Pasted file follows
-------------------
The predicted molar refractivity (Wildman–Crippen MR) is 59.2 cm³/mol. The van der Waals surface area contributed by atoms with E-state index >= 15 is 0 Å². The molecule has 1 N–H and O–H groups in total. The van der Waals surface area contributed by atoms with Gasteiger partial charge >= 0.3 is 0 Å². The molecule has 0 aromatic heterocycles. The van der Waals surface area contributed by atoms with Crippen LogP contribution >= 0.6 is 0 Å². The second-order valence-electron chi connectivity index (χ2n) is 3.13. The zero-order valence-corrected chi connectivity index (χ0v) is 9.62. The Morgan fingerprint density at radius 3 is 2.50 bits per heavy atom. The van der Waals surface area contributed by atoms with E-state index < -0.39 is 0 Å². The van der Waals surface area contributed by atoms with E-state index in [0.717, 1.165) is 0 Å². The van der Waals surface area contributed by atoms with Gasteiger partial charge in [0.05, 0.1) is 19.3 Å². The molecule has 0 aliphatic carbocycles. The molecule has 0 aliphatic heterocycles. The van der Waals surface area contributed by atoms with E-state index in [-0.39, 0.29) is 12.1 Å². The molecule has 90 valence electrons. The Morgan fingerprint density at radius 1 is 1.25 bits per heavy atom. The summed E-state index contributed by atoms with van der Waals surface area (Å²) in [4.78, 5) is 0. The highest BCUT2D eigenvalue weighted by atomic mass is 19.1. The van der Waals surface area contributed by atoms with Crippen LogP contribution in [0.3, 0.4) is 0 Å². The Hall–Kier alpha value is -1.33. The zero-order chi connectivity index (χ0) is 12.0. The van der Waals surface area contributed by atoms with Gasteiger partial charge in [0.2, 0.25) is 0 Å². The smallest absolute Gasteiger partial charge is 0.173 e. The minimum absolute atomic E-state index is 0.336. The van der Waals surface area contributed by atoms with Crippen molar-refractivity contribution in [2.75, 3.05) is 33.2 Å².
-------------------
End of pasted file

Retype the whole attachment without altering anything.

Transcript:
The predicted molar refractivity (Wildman–Crippen MR) is 59.2 cm³/mol. The van der Waals surface area contributed by atoms with E-state index >= 15 is 0 Å². The molecule has 1 N–H and O–H groups in total. The van der Waals surface area contributed by atoms with Gasteiger partial charge >= 0.3 is 0 Å². The molecule has 0 aromatic heterocycles. The van der Waals surface area contributed by atoms with Crippen LogP contribution >= 0.6 is 0 Å². The second-order valence-electron chi connectivity index (χ2n) is 3.13. The zero-order valence-corrected chi connectivity index (χ0v) is 9.62. The Morgan fingerprint density at radius 3 is 2.50 bits per heavy atom. The van der Waals surface area contributed by atoms with E-state index < -0.39 is 0 Å². The van der Waals surface area contributed by atoms with E-state index in [0.717, 1.165) is 0 Å². The van der Waals surface area contributed by atoms with Gasteiger partial charge in [0.05, 0.1) is 19.3 Å². The molecule has 0 aliphatic carbocycles. The molecule has 0 aliphatic heterocycles. The van der Waals surface area contributed by atoms with E-state index in [-0.39, 0.29) is 12.1 Å². The molecule has 90 valence electrons. The Morgan fingerprint density at radius 1 is 1.25 bits per heavy atom. The summed E-state index contributed by atoms with van der Waals surface area (Å²) in [4.78, 5) is 0. The highest BCUT2D eigenvalue weighted by atomic mass is 19.1. The van der Waals surface area contributed by atoms with Crippen LogP contribution in [0.3, 0.4) is 0 Å². The Hall–Kier alpha value is -1.33. The zero-order chi connectivity index (χ0) is 12.0. The van der Waals surface area contributed by atoms with Gasteiger partial charge in [0.2, 0.25) is 0 Å². The smallest absolute Gasteiger partial charge is 0.173 e. The minimum absolute atomic E-state index is 0.336. The van der Waals surface area contributed by atoms with Crippen molar-refractivity contribution in [2.75, 3.05) is 33.2 Å².